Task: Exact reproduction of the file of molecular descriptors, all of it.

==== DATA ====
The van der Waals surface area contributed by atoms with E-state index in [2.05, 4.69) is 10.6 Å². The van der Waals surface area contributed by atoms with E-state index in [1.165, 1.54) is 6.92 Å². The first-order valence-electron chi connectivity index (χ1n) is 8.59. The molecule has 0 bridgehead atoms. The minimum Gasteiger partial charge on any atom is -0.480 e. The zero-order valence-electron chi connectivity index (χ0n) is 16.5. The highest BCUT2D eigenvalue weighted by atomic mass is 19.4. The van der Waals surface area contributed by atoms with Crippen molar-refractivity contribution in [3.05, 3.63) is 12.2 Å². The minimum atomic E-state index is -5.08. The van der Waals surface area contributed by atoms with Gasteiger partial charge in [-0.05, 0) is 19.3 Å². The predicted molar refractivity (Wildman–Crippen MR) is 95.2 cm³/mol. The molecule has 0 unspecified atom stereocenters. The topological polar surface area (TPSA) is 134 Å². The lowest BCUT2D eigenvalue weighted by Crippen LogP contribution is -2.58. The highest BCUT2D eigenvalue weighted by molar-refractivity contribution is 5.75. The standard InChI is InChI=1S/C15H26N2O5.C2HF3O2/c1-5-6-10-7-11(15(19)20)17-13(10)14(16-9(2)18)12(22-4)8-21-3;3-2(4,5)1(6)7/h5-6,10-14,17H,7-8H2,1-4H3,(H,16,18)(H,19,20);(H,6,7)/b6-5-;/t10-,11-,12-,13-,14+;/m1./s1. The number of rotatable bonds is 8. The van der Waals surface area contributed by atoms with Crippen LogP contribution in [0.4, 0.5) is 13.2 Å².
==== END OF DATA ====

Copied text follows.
The van der Waals surface area contributed by atoms with E-state index in [2.05, 4.69) is 10.6 Å². The van der Waals surface area contributed by atoms with E-state index in [1.165, 1.54) is 6.92 Å². The first-order valence-electron chi connectivity index (χ1n) is 8.59. The molecule has 0 bridgehead atoms. The minimum Gasteiger partial charge on any atom is -0.480 e. The zero-order valence-electron chi connectivity index (χ0n) is 16.5. The highest BCUT2D eigenvalue weighted by atomic mass is 19.4. The van der Waals surface area contributed by atoms with Crippen molar-refractivity contribution in [3.05, 3.63) is 12.2 Å². The minimum atomic E-state index is -5.08. The van der Waals surface area contributed by atoms with Gasteiger partial charge in [-0.05, 0) is 19.3 Å². The predicted molar refractivity (Wildman–Crippen MR) is 95.2 cm³/mol. The molecule has 0 unspecified atom stereocenters. The topological polar surface area (TPSA) is 134 Å². The lowest BCUT2D eigenvalue weighted by Crippen LogP contribution is -2.58. The highest BCUT2D eigenvalue weighted by molar-refractivity contribution is 5.75. The standard InChI is InChI=1S/C15H26N2O5.C2HF3O2/c1-5-6-10-7-11(15(19)20)17-13(10)14(16-9(2)18)12(22-4)8-21-3;3-2(4,5)1(6)7/h5-6,10-14,17H,7-8H2,1-4H3,(H,16,18)(H,19,20);(H,6,7)/b6-5-;/t10-,11-,12-,13-,14+;/m1./s1. The number of rotatable bonds is 8. The van der Waals surface area contributed by atoms with Crippen LogP contribution in [0.4, 0.5) is 13.2 Å².